University of Wisconsin–Madison

Vulnerability Scanning

What is Vulnerability Scanning? Vulnerability scanning is an automated process of identifying security vulnerabilities (weaknesses) of computing systems such as web applications and servers. UW-Madison Office of Cybersecurity offers vulnerability scanning service and will work with you to secure your applications and servers.

A Host-based Vulnerability Scanner is used to proactively identify and address security vulnerabilities by scanning the hosts in our network based on known flaws. Findings are displayed in reports that departments can use to tighten the security for those assets.

A Web Application Vulnerability Scanner is used to identify known security vulnerabilities of web applications such as cross-site scripting, SQL injection, etc. and generate reports of findings that developers can use to tighten the security for the web applications in our network.

Getting Started

Email cybersecurity@cio.wisc.edu to request a scan!

But, before we scan, we need to gather some information about the test application and its environment, as well as ensuring readiness, safeties, and set expectations.

For a Host-based Vulnerability scan:

  1. What IP addresses or range will need to be scanned?
  2. Are you authorized to order a scan for all assets in the address or ranges provided?
    1. If you are not, then obtain and list authorizations or prune your asset list as needed.
  3. Are there any other network devices on the network, excluding servers, workstations and network equipment? Common examples are printers, VoIP phones, or wireless access points.
  4. Do you have a firewall between your network and campus network? If so, you will need to make arrangements to make sure our scans can pass through the firewall.

For a Web Application Vulnerability scan:

  1. Please provide a description of what the application does.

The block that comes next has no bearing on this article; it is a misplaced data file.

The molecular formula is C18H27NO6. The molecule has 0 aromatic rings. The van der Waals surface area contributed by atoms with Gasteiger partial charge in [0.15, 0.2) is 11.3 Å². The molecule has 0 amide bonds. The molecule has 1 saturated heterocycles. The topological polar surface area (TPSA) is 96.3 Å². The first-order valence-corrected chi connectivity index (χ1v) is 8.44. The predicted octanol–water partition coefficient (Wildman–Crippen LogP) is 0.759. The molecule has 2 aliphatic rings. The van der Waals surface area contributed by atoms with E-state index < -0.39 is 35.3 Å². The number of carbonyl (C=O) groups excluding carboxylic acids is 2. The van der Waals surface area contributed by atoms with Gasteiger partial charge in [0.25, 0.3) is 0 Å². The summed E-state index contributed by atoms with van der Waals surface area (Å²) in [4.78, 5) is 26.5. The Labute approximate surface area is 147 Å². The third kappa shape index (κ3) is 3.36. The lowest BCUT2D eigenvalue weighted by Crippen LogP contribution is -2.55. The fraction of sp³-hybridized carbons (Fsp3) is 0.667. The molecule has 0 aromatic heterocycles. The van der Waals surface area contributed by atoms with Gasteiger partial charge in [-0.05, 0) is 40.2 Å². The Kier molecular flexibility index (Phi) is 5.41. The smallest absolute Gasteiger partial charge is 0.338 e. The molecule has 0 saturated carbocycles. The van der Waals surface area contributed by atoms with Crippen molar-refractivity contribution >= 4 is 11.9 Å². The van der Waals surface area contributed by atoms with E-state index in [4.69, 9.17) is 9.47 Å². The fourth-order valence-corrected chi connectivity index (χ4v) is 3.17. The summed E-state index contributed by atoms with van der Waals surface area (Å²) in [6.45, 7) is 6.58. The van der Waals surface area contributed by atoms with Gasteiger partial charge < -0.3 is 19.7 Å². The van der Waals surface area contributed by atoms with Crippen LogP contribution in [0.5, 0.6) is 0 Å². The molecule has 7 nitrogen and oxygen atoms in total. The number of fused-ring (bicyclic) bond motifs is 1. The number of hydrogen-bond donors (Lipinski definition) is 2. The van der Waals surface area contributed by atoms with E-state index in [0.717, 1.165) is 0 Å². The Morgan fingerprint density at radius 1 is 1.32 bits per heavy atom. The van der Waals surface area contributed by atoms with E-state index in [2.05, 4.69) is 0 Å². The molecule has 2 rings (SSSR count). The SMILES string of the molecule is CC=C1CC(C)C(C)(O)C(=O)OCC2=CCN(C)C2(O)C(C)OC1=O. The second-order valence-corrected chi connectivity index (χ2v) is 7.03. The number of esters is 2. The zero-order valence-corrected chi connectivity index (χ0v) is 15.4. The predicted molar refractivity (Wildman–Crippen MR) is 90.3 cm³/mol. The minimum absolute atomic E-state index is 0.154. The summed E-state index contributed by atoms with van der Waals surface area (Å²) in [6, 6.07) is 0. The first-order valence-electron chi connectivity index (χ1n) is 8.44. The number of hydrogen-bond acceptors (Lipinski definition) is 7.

2. What OS, software products, application servers, and/or database are used?
  3. What server names (or specific pages, paths, or URIs, if applicable) should be included in the scope of this vulnerability scan?
  4. Please list all assets that the application uses or accesses (e.g. servers, databases, external applications, authentication mechanisms, APIs, etc.):
    1. Are there production servers or databases included in this application’s test instance? If so, list them here:
    2. Are you the steward for all the assets and/or services used in the application test instance?
  5. If the application vulnerability scan causes an adverse impact on the instance provided for testing (including servers, databases, and/or applications), are you OK with that?
    1. If you answered no for item 4)b, show approval by asset or service stewards:
  6. Do the servers, applications, or databases involved in this evaluation use any live or production data?
    1. If so, is there any sensitive or protected data in play? (FERPA data, PII, SSN, payment card, HIPAA, etc.)
    2. If any of the data is lost or overwritten during the scan, is that a concern?
  7. Is it acceptable to do application scanning while other users test this system, or will we need a scan window?
  8. Is the test instance backed up such that we can request a recovery if needed?
  9. Is this application authenticated?
    1. If so, what facility used for authentication?
    2. If so, what levels of privilege exist in this application? We will request, at a minimum, User level application access. Admin level access will be requested to test privilege escalation vulnerabilities if available.
  10. Is there any other information you think we need to know about before we commence testing?

Self-Service Vulnerability Scanning Tools

The Office of Cybersecurity also provides self-service option! If you prefer scanning on your own, the following tools are available for self-service vulnerability scanning:

  • Qualys Vulnerability Management (VM) – Qualys VM runs various tests to determine whether any of the open ports or services on a target server are vulnerable to known exploits. It provides external, internal, and authenticated scans.
  • Qualys Web Application Scanning (WAS) – Qualys WAS is a web-based vulnerability scanning tool that allows you to perform dynamic web application vulnerability scans.
  • Qualys Cloud Agent – Qualys Cloud Agent is a small program installed on a host and provides real-time vulnerability information sent back to Qualys Enterprise Suite Cloud Platform. It collects data to identify vulnerabilities including missed patches and vulnerable configurations.

Email cybersecurity@cio.wisc.edu to request a Qualys account!

Qualys VM/WAS Self-Paced Online Training

Qualys Self-Paced training covers the same objectives from the in-person training. Students will be provided with a demo account for hands-on exercise. This training is offered at no cost. Each training takes approximately 8 hours.

Other helpful Knowledgebase articles:

Any questions? Feel free to email cybersecurity@cio.wisc.edu.